Family Dentistry of Ocean City
Robert W. Yaskin, D.M.D. LLC
421 15th Street
Ocean City, NJ 08226
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Pain has a purpose: it tells us when something's wrong with our bodies. Sometimes it's obvious, like a cut or bruise. Sometimes, though, it takes a bit of sleuthing to find out what's wrong.
That can be the case with a toothache. One possible cause is perhaps the most obvious: something's wrong with the tooth. More specifically, decay has invaded the tooth's inner pulp, which is filled with an intricate network of nerves that react to infection by emitting pain. The pain can feel dull or sharp, constant or intermittent.
But decay isn't the only cause for tooth pain: periodontal (gum) disease can trigger similar reactions. Bacteria living in dental plaque, a thin film of food particles on tooth surfaces, infect the gums. This weakens the tissues and can cause them to shrink back (recede) from the teeth and expose the roots. As a result, the teeth can become painfully sensitive to hot or cold foods or when biting down.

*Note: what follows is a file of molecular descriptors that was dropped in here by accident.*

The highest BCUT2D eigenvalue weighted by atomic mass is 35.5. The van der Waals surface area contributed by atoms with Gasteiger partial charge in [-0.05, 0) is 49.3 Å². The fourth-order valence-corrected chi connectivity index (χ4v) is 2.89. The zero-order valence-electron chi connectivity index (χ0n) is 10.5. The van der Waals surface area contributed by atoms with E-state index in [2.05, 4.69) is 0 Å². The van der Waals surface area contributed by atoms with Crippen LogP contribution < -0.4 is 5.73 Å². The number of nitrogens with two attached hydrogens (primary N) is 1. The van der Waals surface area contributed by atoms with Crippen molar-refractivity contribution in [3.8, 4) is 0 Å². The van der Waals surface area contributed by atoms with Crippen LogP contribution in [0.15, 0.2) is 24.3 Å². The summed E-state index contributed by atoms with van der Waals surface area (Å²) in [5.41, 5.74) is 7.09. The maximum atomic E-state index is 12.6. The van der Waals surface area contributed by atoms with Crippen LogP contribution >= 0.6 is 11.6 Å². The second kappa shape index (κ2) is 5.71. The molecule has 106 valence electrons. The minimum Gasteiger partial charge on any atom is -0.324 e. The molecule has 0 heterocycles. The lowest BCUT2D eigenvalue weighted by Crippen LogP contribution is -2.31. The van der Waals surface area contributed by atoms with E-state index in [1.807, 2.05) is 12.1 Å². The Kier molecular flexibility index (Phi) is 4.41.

Finding the true pain source determines how we treat it. If decay has invaded the pulp you'll need a root canal treatment to clean out the infection and fill the resulting void with a special filling; this not only saves the tooth, it ends the pain. If the gums are infected, we'll need to aggressively remove all plaque and calculus (hardened plaque deposits) to restore the gums to health.
To further complicate matters, an infection from tooth decay could eventually affect the gums and supporting bone, just as a gum infection could enter the tooth by way of the roots. Once the infection crosses from tooth to gums (or gums to tooth), the tooth's long-term outlook grows dim.